The call for submissions for the WAU Congress 2024 in Johannesburg is now closed, and we thank all participants; paper evaluations will be ready on June 14.




( pn63 )

Interlinking Horizons: Bridging Postcolonial and Decolonial Theories in Anthropological Discourse


    Maria Beldi Alcantara

    Nationality: Brazil

    Residence: Brazil

    Universidade de Sao Paulo - Faculdade de Medicina

    Presence:Face to Face/ On Site

    Alejandro Parellada

    Nationality: Denmark

    Residence: Denmark


    Presence:Face to Face/ On Site

IUAES Affiliation: Medical Anthropology and Epidemiology


Anthropology, Postcolonial Theory, Decolonial Theory, Ethnography, Knowledge Production, Colonial Legacy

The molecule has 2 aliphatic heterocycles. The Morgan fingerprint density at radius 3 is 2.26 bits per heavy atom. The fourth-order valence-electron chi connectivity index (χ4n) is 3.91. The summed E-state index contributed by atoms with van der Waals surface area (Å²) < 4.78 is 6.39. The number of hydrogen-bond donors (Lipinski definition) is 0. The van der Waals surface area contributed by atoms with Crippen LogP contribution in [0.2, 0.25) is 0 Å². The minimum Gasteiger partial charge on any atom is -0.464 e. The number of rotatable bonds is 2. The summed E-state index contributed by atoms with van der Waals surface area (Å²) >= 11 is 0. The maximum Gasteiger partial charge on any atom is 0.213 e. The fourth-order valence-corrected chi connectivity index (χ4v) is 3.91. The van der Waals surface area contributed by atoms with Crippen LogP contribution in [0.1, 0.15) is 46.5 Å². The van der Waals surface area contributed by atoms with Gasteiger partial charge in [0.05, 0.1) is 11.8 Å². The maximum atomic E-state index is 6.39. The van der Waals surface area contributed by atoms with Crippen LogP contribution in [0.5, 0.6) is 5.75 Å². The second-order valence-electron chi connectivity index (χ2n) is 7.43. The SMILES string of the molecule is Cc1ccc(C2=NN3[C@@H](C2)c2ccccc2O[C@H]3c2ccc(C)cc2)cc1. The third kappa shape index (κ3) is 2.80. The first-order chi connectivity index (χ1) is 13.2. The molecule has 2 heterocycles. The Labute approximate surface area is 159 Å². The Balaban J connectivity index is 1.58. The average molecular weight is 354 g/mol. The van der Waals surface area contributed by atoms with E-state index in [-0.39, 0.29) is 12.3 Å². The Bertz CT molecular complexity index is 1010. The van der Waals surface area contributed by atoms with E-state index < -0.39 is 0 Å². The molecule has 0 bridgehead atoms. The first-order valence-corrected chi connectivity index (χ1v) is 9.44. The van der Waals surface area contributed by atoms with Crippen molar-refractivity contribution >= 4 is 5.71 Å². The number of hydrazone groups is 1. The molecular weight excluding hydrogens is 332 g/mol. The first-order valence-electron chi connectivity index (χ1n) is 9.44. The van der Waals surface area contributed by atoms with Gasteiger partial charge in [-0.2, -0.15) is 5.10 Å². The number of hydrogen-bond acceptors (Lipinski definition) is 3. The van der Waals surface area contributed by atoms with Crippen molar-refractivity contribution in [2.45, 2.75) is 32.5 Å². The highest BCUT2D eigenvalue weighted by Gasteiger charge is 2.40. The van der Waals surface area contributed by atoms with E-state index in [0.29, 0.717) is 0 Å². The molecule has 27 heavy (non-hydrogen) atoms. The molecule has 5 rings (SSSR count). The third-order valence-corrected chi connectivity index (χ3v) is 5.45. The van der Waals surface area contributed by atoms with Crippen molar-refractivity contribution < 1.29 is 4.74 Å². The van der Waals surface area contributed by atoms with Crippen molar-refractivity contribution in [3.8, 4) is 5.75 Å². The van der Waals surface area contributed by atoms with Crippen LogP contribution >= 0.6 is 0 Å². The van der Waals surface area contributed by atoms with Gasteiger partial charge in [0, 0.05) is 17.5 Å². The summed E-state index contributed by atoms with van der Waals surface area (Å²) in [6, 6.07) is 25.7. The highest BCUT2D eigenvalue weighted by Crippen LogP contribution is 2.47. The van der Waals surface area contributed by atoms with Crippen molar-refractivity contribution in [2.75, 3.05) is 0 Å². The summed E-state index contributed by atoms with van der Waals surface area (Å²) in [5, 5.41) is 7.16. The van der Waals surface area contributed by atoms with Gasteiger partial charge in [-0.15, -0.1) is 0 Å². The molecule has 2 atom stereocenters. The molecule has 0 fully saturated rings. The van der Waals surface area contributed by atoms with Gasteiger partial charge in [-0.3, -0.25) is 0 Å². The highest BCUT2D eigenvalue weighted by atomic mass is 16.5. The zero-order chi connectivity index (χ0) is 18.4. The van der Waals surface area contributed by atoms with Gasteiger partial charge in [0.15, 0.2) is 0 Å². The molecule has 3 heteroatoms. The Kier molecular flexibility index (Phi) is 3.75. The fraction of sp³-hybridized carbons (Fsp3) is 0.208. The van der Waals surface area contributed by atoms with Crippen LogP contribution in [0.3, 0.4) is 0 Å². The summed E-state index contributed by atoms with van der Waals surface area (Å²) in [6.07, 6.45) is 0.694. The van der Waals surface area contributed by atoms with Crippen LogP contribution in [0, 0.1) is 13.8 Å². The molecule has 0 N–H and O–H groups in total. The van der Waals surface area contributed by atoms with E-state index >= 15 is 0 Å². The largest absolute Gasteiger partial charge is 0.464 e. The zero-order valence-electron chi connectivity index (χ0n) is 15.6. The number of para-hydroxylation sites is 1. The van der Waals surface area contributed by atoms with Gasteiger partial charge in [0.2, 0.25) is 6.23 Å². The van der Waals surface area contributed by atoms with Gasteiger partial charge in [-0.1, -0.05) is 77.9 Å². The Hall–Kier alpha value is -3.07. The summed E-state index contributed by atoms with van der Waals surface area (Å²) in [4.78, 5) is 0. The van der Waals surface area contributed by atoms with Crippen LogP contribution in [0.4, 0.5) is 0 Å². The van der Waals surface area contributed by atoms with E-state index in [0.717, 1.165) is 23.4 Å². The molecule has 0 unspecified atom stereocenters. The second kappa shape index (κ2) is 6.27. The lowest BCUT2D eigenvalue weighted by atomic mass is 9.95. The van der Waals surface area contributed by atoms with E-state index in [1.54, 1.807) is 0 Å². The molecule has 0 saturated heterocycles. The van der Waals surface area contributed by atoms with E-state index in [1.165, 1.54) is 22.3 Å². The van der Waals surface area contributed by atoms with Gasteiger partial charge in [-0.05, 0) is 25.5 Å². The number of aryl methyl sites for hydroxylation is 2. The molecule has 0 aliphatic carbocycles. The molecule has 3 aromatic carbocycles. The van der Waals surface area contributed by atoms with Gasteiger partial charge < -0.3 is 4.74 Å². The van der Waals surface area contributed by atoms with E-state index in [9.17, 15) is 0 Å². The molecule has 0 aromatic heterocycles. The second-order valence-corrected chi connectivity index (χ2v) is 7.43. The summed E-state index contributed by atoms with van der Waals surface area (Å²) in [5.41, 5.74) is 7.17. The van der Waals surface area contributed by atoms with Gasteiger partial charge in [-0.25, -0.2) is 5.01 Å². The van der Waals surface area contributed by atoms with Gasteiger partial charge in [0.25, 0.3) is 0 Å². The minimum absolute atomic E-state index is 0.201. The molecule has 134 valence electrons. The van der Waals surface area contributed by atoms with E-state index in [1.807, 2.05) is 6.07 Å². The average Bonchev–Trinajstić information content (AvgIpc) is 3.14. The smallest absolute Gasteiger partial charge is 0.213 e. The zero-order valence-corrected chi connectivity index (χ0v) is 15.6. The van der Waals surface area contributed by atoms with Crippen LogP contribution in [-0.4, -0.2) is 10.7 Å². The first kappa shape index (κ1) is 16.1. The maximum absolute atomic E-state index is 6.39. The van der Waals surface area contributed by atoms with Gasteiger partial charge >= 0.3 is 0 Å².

This panel invites scholarly papers that aim to bridge the conceptual and practical spaces between postcolonial and decolonial theories within the domain of anthropology. By examining the dialogues and tensions between these two critical theories, the panel seeks to create an integrative discourse that not only critiques the colonial past of anthropology, but also actively participates in the discipline’s decolonial future. We welcome contributions that elucidate, compare, and critically analyze the theoretical underpinnings, historical context. The methodological approaches of both postcolonial and decolonial theories draw on the foundational works of Frantz Fanon, Edward Said, Homi Bhabha, Gayatri Spivak, Walter Mignolo, and Anibal Quijano. Papers are encouraged to explore how postcolonial theory, with its roots in the examination of the cultural, political, and historical legacies of colonialism, as articulated by Said (1978) in Orientalism and Bhabha (1994) in The Location of Culture. The paper will explore how postcolonial theory intersects with decolonial theory’s radical critique of Eurocentric epistemologies. Its call for epistemic liberation, as proposed by Mignolo (2000) and Quijano. (2000). Contributions should aim to uncover the synergies and divergences between these theories and how they collectively contribute to a more nuanced understanding of colonial and postcolonial conditions in anthropological research. The panel seeks papers that critically reflect on the application of these theories in ethnographic fieldwork and anthropological practice. This includes exploring the implications of integrating postcolonial and decolonial perspectives in research methodologies, ethical considerations, and the representation of marginalized voices and narratives. Papers might also examine the role of the anthropologist in navigating the complex dynamics of power, identity, and representation in postcolonial and decolonial contexts. Submissions that offer innovative perspectives or case studies demonstrating the interplay of postcolonial and decolonial theories in specific anthropological research settings are highly encouraged. The panel aims to foster a critical dialogue that not only deconstructs colonial legacies, but also actively contributes to the ongoing efforts to decolonize anthropological knowledge production and practice. This call for papers represents an opportunity for scholars to contribute to a critical and evolving discourse. Enhancing the understanding of anthropology's role in a world that is increasingly conscious of its colonial past and seeking paths towards a more inclusive and decolonized future.